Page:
How do you use your construction contract as a means to get that precious data you need?

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The following is a guest post written by Jen Hunter, Director of Operations for Project Recapture, Inc. For more information on Jen, please see her full bio at the end of this article.

Construction project owners are facing a big problem: paper based progress reports and invoices are making it nearly impossible to quickly find and address errors. The tool kit of the past included a magnifying glass, a pencil (and eraser) and a calculator. Armed with endless human resources, project owners would diligently review paper based documentation for discrepancies. This MO is no longer feasible in the modern construction environment.

Being able to leverage your project data has a huge impact to your: costs, project team, visibility and effectiveness of your business decisions.

Short of finding a forward thinking contractor that will share this data with you freely, nothing is quite as effective as the language you choose to include in your RFP and your contract agreement. This is an owners best opportunity to set requirements and expectations. Contract Managers, Lawyers and Supply Chain Management teams do a great job of mitigating risks and incorporating learnings into future contracts. It's time to start being specific with the format and delivery of cost and productivity data in your contracts.

Today ‘preparing’ and ‘submitting reports’ as well as ‘preserving records’ are common contract requirements. The list of what needs to be ‘recorded’ or ‘reported on’ continues to grow, but the industry generally omits prescriptive language about  how we ‘report’ or the ‘record’ format isn’t stipulated. The status quo is paper based reports which ultimately adds a hefty burden on the owner to retrieve or extrapolate data when trying to use these reports to manage outcomes; for historical learnings; or routine audits.

The construction industry is (finally) moving into the digital age, and with this shift ultimately we expect to see innovative project owners to start to include some pointed language into their RFPs and contract agreements.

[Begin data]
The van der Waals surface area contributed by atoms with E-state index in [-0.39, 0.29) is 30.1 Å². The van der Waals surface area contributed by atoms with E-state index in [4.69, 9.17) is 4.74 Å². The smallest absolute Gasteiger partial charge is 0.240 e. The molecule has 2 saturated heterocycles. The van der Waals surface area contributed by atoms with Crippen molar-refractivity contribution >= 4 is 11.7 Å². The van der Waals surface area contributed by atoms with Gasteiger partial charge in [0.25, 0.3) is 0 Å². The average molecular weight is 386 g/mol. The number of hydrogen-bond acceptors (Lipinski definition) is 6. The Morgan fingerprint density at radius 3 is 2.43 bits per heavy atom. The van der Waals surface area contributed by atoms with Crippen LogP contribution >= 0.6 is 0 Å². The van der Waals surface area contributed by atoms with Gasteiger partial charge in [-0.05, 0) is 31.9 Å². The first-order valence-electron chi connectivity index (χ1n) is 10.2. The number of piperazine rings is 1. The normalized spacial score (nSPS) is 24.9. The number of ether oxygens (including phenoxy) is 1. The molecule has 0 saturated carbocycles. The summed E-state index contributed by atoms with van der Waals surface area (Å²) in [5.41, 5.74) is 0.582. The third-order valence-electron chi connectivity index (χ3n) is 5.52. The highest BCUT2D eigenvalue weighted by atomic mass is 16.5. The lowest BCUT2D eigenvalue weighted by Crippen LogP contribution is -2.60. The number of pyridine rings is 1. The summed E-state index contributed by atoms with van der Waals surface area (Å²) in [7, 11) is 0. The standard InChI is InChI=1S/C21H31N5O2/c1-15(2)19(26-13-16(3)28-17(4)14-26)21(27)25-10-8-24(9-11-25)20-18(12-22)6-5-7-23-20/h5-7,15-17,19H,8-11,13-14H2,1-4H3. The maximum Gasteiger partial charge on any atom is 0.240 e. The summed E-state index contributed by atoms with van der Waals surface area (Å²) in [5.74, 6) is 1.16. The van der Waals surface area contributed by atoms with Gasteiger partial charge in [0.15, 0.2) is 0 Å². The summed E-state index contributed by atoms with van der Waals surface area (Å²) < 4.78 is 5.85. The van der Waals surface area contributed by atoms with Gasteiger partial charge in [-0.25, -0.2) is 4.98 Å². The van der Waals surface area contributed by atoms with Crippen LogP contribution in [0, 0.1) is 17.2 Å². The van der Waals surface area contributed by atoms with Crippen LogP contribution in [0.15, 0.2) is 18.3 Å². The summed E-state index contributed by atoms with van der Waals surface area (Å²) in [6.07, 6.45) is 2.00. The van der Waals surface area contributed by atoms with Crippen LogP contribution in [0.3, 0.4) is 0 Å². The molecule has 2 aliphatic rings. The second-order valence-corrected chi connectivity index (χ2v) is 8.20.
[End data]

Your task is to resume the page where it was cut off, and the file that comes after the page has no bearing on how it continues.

Owners should consider the potential benefits associated with including the following points when revisiting their standard contract & RFP:

★         Provide full access to records, electronically, native file, or hard copy (csv, xlxs, xml, pdf [data rich]) with pertinent source data

★         Granting this access to a company, its agents or a third party of the company's choosing to access the data on regular intervals to drive data analytics or reduction of value leakage

★         Right to review or audit any aspect of services, in house or outsourced services for which are being billed to the company. In support of a review, provide access to invoices in the formats mentioned above

★         Invoice and cost validation with right to dispute, and obligation to revise invoice while dispute(s) are resolved

★         Obligate contractor, subcontractors & material suppliers to allow of the above

The next phase in the digitalization of our industry will see the increase in efficiency, accountability and transparency that will accompany plenty of learnings.

Author Bio: Jenn Hunter is the Director of Operations for Project Recapture Inc, a construction technology company based out of Calgary, Alberta. Jenn is an industry leader and innovator with extensive expertise is in project costing, contract compliance and finance in the industrial construction sector (Oil & Gas, Petro Chemical, Clean Energy & Mining) In addition to leading the development of Project Recapture’s automated cost validation software, Jenn is passionate about driving innovation into the construction space and was a co-founder of Construction Tech YYC, a community of active construction professionals in Calgary, Alberta.